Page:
The Iliad
The Iliad
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πŸ“– eBook - ePub

The Iliad

Homer, Samuel Butler

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No longer available |
Learn more
πŸ“– eBook - ePub

The Iliad

Homer, Samuel Butler

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The Iliad - Homer - The Iliad Ancient Greek: romanized: IliΓ‘s, Attic Greek: sometimes referred to as the Song of Ilion or Song of Ilium) is an ancient Greek epic poem in dactylic hexameter, traditionally attributed to Homer. Usually considered to have been written down circa the 8th century BC, the Iliad is among the oldest extant works of Western literature, along with the Odyssey, another epic poem attributed to Homer, which tells of Odysseus's experiences after the events of the Iliad. In the modern vulgate (the standard accepted version), the Iliad contains 15, 693 lines, divided into 24 books; it is written in Homeric Greek, a literary amalgam of Ionic Greek and other dialects. It is usually grouped in the Epic Cycle.Set during the Trojan War, the ten-year siege of the city of Troy (Ilium) by a coalition of Mycenaean Greek states (Achaeans), it tells of the battles and events during the weeks of a quarrel between King Agamemnon and the warrior Achilles.Although the story covers only a few weeks in the final year of the war, the Iliad mentions or alludes to many of the Greek legends about the siege; the earlier events, such as the gathering of warriors for the siege, the cause of the war, and related concerns, tend to appear near the beginning. Then the epic narrative takes up events prophesied for the future, such as Achilles's imminent death and the fall of Troy, although the narrative ends before these events take place. However, as these events are prefigured and alluded to more and more vividly, when it reaches an end, the poem has told a more or less complete tale of the Trojan War.The story begins with an invocation to the Muse. The events begin in medias res towards the end of the Trojan War, fought between the Trojans and the besieging Achaeans. The Achaean forces consist of armies from many different Greek kingdoms, led by their respective kings or princes. Agamemnon, king of Mycenae, acts as commander for these united armies.Chryses, a Trojan priest of Apollo, offers the Achaeans wealth for the return of his daughter Chryseis, held captive by Agamemnon. Although most of the Achaean kings are in favor of the offer, Agamemnon refuses. Chryses prays for Apollo's help, and Apollo sends a plague to afflict the Achaean army. After nine days of plague, Achilles, the leader of the Myrmidon forces and aristos achaion ("best of the Greeks"), calls an assembly to deal with the problem. Under pressure, Agamemnon agrees to return Chryseis to her father, but decides to take Achilles' captive, Briseis, as compensation. Because war prizes were correlated with honor, Agamemnon's decision dishonors Achilles in front of the assembled Achaean forces. Achilles furiously declares that he and his men will no longer fight for Agamemnon. Odysseus returns Chryseis to her father, causing Apollo to end the plague.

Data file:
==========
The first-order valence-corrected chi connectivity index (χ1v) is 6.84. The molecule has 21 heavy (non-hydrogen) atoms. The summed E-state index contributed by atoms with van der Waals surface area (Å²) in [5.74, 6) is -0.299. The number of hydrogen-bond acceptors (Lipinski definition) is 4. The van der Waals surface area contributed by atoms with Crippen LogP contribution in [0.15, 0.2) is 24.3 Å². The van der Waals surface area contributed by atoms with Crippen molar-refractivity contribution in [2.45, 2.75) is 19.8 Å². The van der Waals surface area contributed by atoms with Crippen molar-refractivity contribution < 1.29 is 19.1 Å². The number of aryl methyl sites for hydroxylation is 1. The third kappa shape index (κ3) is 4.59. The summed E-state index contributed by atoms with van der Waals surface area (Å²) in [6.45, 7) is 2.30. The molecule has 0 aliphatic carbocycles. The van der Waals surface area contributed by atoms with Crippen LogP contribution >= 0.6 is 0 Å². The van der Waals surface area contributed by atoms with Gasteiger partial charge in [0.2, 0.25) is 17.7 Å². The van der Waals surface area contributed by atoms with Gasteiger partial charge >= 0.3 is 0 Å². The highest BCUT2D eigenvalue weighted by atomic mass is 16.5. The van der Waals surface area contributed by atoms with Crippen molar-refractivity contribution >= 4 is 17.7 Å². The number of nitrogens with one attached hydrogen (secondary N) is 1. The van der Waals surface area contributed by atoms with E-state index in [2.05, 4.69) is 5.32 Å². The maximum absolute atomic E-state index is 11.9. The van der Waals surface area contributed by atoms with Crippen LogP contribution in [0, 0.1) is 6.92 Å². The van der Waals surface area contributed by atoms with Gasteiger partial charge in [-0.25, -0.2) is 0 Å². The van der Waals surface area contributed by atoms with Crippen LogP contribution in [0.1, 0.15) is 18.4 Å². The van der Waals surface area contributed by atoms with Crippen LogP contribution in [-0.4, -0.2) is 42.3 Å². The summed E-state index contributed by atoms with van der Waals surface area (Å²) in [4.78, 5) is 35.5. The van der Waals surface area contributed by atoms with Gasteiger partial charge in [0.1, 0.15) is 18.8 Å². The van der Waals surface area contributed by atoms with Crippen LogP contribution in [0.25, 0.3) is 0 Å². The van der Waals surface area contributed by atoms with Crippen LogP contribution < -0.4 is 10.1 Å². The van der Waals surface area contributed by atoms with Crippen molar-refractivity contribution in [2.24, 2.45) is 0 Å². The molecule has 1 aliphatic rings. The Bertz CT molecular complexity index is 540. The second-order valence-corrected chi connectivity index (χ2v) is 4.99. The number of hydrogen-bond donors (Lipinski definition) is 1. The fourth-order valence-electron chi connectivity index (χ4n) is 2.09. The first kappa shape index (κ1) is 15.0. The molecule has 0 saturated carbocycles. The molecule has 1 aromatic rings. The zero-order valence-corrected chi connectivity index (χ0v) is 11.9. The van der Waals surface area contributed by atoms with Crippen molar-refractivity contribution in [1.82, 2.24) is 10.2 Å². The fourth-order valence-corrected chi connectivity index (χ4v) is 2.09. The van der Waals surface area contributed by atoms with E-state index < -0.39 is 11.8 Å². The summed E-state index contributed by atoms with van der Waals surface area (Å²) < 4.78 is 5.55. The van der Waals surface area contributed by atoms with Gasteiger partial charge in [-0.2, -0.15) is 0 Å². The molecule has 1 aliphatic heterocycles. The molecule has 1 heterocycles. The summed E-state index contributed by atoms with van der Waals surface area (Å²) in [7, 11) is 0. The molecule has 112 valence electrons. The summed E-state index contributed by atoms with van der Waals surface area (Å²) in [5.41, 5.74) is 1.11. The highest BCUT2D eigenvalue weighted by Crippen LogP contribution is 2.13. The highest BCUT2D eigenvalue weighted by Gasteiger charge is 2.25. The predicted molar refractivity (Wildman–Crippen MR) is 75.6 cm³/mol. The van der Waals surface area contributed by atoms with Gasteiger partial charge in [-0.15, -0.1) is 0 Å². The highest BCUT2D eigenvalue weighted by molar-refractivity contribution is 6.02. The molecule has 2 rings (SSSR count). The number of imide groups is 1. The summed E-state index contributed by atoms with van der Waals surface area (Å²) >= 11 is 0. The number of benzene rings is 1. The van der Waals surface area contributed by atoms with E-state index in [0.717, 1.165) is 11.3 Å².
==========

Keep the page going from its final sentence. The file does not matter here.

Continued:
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Table of contents

Citation styles for The IliadHow to cite The Iliad for your reference list or bibliography: select your referencing style from the list below and hit 'copy' to generate a citation. If your style isn't in the list, you can start a free trial to access over 20 additional styles from the Perlego eReader.
APA 6 Citation
Homer. (2022). The Iliad (1st ed.). tredition. Retrieved from (Original work published 2022)
Chicago Citation
Homer. (2022) 2022. The Iliad. 1st ed. tredition.
Harvard Citation
Homer (2022) The Iliad. 1st edn. tredition. Available at: (Accessed: 8 February 2023).
MLA 7 Citation
Homer. The Iliad. 1st ed. tredition, 2022. Web. 8 Feb. 2023.
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